That policy might have led to a conflict with Miller, Walker said. Parking on the street is a hardship for older persons. Often, it's difficult to find a parking space and then walk back to the complex, she said. On-street cars also have to be moved every 72 hours.

Miller had spoken with Walker's daughter on a number of occasions.

"He was really upset about his car, and it was going on for a while," Walker said of the disagreement with Collins.

In addition to Collins' role as enforcer of the rules, the 70-year-old might have appeared intimidating to some because he was large, Divnich's daughter said.

"He was a passionate guy with a big presence and a loud voice," she said, adding that both his size and demeanor were tempered by his age.

Miller, on the other hand, was known to be quiet and kept to himself, residents said. He often exchanged pleasantries with others, but few people this week said they really knew him.

Miller left little in terms of a trail, on the Internet or otherwise. He was raised in Longmeadow, Massachusetts, and graduated from Longmeadow High School in 1962, according to his yearbook. His high school portrait shows a slight young man who looked younger than his peers. He smiled in a photograph with the photography club, and he was also a member of the audio-visual aides club and the chess club, and he took part in intramurals.

On the "class caricatures" page, Miller is described: "Always: Democrat; Will be: plumber; Remembered by or for: individualism."

He appears to have lived in several Bay Area cities before landing in Palo Alto, according to online address records, and he may have lived downtown before moving into Alta Torre.

A senior who lives a floor below Miller's fourth-floor apartment and who frequently saw him around the complex described him as "lonely." But though she said Miller lived alone, she didn't think there was anything out of the ordinary about him.

She said she had seen Miller at about 2 p.m. March 19, roughly an hour before police received the 911 call, and nothing seemed amiss. She said she had just walked into the building when she saw Miller walking out of the elevator.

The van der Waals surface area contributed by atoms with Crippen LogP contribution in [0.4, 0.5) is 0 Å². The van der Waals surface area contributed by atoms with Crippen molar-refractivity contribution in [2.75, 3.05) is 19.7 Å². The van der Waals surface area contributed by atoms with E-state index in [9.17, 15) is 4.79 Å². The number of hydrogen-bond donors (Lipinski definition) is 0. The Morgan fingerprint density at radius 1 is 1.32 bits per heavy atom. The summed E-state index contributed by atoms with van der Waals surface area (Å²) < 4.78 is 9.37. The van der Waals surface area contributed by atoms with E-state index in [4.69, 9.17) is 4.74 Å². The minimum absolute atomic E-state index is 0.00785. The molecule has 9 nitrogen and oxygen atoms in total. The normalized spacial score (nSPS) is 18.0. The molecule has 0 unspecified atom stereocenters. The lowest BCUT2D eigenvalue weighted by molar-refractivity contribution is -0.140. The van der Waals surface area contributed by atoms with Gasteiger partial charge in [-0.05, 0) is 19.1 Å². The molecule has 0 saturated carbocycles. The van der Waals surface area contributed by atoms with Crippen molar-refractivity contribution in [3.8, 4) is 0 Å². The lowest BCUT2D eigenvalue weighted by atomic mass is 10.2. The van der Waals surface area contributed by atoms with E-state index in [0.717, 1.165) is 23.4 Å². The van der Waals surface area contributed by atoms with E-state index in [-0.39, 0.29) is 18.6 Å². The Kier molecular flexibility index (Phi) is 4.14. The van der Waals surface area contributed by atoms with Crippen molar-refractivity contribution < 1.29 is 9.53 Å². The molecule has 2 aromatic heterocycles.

"We just said, 'Hi. How are you?' like neighbors typically do," the woman, who did not want to be identified by name, told the Weekly.

But in a little more than an hour, Miller's life would be over, and Palo Alto police would be investigating their first homicide of the year.

Palo Alto firefighters responded to a 911 call from the complex shortly after 3 p.m. A resident reported that a man in the building's elevator needed medical assistance. They found Miller with a handgun in his lap and an apparent gunshot wound to the head.

About 10 minutes later, police officers who were summoned to the scene found a second body — Collins' — in the manager's office on the first floor.

The woman who dialed 911 told the Weekly that she had been waiting for the elevator with her husband. The woman lives in the building and asked not to be identified by name.

"The elevator opened and I saw someone had collapsed inside," she said. "He was lying on his left side. I saw there was blood near his head."

The shootings triggered a heavy police response to the bustling block, which also includes Loral Space Systems and the Oshman Family Jewish Community Center. For hours after the shootings, the main entrances to Alta Torre and the Jewish Community Center were cordoned off while officers collected evidence.

Yet despite the flurry of activity, police almost immediately determined that there was no danger to the public. At about 4:45 p.m., police said they had recovered the weapon and that they didn't believe a gunman remained at large.

The next day, officials from BRIDGE Housing, which built and manages the property, sent a letter to residents expressing their condolences and concern. They planned to hold a meeting about the tragedy, Jagerman said.

Divnich's daughter said BRIDGE has brought in a temporary manager while looking for a permanent one. Among residents, the first shock has passed, and they are now concerned with the broader issues of their safety, she said.

"They do have concerns that here in Palo Alto something like this could happen. There could have been other people walking around at the time, and who knows what would have happened?"

Alta Torre is a quiet place, she said. The doors are always locked, and tenants have an electronic pass key or must call to get in.

"It's not possible for someone to get into the building otherwise," she said.

Though Collins' and Miller's lives intersected in tragic ways, Collins's daughter said she hasn't encountered Miller's family since arriving at Alta Torre.

"My heart goes out to his family because that is a hard burden to hold," she said of the knowledge that one's family member has killed someone.

"We don't know why this happened. There's nothing that justifies something like this," she said.

Collins is survived by his mother, Margaret Collins, brother Patrick Collins, sister Andrea, son Vincent Collins III (daughter-in-law Connie), daughters Jackie Collins and one who asked not to be identified, and six grandchildren.